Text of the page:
BANGKOK (Reuters) - Thai factory output unexpectedly rose in February from a year earlier, ending a 22-month streak of falls and giving some hope of improvement in the beleaguered economy.
The Industry Ministry said output in Southeast Asia's second-largest economy in February rose 3.55 per cent from a year earlier, the first increase since March 2013.
"The output rise was driven by car production," ministry official Somsak Jantararoungtong said, adding that while February output normally isn't high "this time it bucked the trend, making us confident that there will be a clear recovery."
The ministry forecast that output, down 4.6 per cent last year, could increase 3-4 per cent this year.
February output easily beat the most optimistic forecast in a Reuters poll for a 0.59 per cent increase. The poll median was for an 0.25 per cent drop.
This is the second piece of February data indicating some improvement in an economy that came close to recession in 2014 as political protests damaged consumer sentiment and discouraged investments.
Imports last month increased 1.5 per cent from a year earlier, compared to January's 13.3 per cent fall. Some of Thailand's imports go into products later exported, so the incoming shipments could auger well for exports.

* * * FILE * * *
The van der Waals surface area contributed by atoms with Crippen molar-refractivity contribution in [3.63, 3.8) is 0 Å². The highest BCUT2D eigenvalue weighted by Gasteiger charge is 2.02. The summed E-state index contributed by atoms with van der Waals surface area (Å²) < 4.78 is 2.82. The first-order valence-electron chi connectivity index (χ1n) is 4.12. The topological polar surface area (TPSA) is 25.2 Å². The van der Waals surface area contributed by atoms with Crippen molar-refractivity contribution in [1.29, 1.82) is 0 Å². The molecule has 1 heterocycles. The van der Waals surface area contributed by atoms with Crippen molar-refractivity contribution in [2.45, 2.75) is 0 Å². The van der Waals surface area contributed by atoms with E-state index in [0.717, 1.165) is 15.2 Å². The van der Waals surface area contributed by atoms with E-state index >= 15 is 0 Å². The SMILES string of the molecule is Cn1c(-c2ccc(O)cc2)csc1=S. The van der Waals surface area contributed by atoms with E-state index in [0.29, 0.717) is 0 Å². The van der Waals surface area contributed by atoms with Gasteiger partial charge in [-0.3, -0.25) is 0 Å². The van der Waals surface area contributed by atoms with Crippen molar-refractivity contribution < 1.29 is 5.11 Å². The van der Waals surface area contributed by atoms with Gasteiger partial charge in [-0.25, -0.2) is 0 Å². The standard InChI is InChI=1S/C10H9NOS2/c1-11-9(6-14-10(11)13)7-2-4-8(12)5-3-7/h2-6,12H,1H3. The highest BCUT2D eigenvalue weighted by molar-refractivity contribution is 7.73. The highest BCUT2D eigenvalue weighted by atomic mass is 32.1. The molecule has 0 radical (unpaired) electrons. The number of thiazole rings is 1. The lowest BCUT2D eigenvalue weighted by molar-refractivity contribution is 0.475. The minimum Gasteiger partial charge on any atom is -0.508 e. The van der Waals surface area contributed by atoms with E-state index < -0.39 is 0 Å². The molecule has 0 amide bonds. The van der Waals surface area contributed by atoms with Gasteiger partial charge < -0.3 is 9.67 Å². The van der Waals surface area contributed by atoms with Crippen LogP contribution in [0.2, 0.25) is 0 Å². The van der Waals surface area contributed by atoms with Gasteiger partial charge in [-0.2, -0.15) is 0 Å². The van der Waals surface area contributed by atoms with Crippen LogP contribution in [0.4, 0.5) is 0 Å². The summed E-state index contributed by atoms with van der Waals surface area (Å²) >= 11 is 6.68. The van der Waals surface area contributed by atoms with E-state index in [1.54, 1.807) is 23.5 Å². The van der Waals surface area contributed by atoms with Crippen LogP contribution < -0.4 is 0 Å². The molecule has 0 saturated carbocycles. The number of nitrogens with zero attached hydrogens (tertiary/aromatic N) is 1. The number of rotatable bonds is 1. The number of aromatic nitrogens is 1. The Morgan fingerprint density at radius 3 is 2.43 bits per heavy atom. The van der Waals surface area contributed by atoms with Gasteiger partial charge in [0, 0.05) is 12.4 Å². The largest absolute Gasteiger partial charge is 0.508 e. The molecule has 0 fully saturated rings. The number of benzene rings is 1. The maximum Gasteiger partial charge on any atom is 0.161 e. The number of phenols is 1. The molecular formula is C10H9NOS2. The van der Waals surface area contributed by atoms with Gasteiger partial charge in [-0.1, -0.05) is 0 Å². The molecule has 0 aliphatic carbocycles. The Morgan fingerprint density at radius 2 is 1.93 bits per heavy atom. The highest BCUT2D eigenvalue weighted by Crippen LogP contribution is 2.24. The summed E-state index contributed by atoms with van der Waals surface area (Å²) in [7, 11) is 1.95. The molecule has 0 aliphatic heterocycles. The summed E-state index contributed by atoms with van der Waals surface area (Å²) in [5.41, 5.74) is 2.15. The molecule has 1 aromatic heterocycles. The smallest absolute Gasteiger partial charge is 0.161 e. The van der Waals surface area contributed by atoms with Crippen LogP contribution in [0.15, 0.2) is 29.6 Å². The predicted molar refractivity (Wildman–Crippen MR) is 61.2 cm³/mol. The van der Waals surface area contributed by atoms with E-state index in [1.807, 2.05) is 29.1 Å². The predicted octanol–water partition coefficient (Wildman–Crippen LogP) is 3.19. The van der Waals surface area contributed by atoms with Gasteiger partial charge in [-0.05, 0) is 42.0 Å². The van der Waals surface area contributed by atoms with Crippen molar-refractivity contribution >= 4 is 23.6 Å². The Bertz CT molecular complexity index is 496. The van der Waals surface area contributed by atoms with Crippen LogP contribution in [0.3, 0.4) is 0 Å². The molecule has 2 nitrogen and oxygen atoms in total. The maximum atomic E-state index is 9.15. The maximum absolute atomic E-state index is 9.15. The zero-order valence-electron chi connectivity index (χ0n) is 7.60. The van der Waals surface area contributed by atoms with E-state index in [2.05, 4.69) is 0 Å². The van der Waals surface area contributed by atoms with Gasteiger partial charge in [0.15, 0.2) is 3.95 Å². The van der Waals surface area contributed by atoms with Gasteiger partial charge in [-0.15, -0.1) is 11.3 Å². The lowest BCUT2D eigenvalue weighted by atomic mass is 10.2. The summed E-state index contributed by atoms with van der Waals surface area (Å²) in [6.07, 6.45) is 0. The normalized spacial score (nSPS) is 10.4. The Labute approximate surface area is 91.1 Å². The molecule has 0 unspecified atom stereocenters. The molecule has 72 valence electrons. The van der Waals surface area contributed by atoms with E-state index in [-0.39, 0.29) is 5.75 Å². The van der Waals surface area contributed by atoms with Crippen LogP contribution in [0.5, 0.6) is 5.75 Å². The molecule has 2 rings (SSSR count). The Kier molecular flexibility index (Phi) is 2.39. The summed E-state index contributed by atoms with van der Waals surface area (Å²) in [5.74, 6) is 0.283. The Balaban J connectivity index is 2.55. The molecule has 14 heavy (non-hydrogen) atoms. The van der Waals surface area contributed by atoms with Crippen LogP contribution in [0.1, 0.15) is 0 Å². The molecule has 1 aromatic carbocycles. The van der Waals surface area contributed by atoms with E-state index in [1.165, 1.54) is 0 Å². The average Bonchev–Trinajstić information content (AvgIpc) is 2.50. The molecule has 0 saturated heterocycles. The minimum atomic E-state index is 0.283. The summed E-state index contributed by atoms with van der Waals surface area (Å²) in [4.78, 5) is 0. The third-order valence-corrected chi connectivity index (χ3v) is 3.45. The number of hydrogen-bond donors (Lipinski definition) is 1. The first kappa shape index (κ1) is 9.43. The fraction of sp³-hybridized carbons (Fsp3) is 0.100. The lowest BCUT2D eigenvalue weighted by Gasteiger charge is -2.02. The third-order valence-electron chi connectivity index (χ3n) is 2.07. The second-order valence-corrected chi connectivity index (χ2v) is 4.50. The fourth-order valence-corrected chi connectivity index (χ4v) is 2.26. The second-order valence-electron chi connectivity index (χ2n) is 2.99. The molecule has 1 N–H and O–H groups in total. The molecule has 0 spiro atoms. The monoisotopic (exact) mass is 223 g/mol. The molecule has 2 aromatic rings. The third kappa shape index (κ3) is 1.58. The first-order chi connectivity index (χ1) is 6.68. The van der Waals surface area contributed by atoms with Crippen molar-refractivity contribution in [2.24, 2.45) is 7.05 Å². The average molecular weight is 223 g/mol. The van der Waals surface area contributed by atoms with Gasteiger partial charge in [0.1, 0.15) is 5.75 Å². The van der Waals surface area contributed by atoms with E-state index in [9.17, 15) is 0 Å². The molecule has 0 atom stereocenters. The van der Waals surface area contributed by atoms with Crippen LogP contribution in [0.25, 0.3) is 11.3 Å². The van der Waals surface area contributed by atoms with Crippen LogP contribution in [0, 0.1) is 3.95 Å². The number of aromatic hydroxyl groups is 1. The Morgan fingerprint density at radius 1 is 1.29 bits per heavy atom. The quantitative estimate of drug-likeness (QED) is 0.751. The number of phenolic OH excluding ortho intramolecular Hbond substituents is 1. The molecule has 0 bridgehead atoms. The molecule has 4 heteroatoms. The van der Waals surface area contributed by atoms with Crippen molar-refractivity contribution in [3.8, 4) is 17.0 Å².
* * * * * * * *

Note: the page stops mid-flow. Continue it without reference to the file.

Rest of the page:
Exports in February were down 6.14 per cent from a year earlier, showing that this pivotal growth engine of the economy - weak since 2013 - was still not firing well.
Ten months after the army seized power to end the political turmoil, the military government has struggled to turn around an economy struggling with both weak internal and external demand.
Thailand is a regional production and export hub for global automakers. In February, car production rose a second straight month, by 2.79 per cent from a year earlier. January's 2.3 per cent increase ended a 19-month decline.
But the gains are from a low base, and domestic car sales in February slipped 10.8 per cent on-year.
Electronics production slipped 0.04 per cent from a year earlier while electrical appliances slid 5.06 per cent. In that sector, Thailand has been losing competitiveness to neighbours.
February's factory capacity utilisation was 61.40 per cent, from January's revised higher 61.48 per cent.
Exports contracted in 2013 and 2014, and the central bank sees only 0.8 per cent growth in shipments this year.
With commodity prices low and global demand soft, the government is under increasing pressure to ramp up infrastructure spending to rev up growth.
The central bank recently lowered its 2015 growth estimate 3.8 per cent from 4.0 per cent. Growth last year was just 0.7 per cent.